Sorry to bang on about this, but it’s student maintenance grants becoming loans again.
The Indie have reported that the Government didn’t do any research on whether increasing the burden on students would do anything to the number of people applying for Uni.
Labour have said the admission means that it’s clear Osborne has “abandoned evidence-based policy” in his most recent budget and that that’s definitely a bad thing.
That seems a sensible argument, for once, because it is reasonable to assume that someone will have looked into the effects of these kinds of changes before they do them.
There’s two sides to every coin, though, and as with any research the question at the start is going to make a difference to whether the research fidings help a particular cause.
So if, as I suspect, Mr Osborne was simply concerned with cutting costs and not about keeping students wanting to go to Uni then it’s safe to say that the research would’ve given him the answer he wanted.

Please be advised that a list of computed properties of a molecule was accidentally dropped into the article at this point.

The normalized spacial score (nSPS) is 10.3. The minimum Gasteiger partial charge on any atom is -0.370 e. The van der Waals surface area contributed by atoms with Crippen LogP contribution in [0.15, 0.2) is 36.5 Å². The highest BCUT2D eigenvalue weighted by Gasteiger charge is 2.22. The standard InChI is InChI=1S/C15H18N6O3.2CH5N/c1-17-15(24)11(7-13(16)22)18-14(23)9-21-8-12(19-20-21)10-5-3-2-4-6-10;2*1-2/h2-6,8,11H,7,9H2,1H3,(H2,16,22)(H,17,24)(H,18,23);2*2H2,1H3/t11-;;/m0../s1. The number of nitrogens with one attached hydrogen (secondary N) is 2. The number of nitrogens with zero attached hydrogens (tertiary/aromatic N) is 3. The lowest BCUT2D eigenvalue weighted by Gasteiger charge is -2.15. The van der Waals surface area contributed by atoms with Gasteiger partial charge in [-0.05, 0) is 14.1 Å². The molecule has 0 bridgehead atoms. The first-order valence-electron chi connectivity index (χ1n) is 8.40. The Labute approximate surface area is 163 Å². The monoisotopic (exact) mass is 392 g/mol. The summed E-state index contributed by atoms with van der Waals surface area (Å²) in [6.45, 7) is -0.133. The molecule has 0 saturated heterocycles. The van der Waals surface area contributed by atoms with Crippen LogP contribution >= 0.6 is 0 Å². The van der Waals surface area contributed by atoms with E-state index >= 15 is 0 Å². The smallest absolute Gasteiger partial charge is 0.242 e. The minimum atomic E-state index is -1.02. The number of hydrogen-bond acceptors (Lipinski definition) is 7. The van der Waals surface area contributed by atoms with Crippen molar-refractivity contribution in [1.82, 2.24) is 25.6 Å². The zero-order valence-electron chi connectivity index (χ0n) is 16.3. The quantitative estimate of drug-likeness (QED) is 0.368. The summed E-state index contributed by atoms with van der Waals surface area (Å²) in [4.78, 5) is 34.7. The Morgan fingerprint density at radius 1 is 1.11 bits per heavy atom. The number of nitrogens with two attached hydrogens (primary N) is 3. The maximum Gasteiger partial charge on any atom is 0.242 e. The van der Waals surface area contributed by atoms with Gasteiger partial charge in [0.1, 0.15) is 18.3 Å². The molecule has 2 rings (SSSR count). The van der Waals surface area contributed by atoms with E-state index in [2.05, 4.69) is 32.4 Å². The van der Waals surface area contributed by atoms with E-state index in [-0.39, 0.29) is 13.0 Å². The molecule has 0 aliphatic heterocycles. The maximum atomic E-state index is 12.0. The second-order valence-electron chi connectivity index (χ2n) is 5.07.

But actually, hold on. Wasn’t it only a week or so since Labour were on the Today programme arguing that Mr Osborne was wrong to be taking advice from experts on what he chose to do?
Barbara Keeley, the shadow treasury minister, said when it was put to her that an early sale of RBS shares would ‘stoke the market’ and that was advice from the industry and the independent Bank of England that the sale was “a decision for the chancellor” and agreed when asked if the BoE should keep its nose out.
In other words, the narrative at the moment seems to be that Mr Osborne should do research and then ignore it and take the decision – and then presumably the criticism – anyway.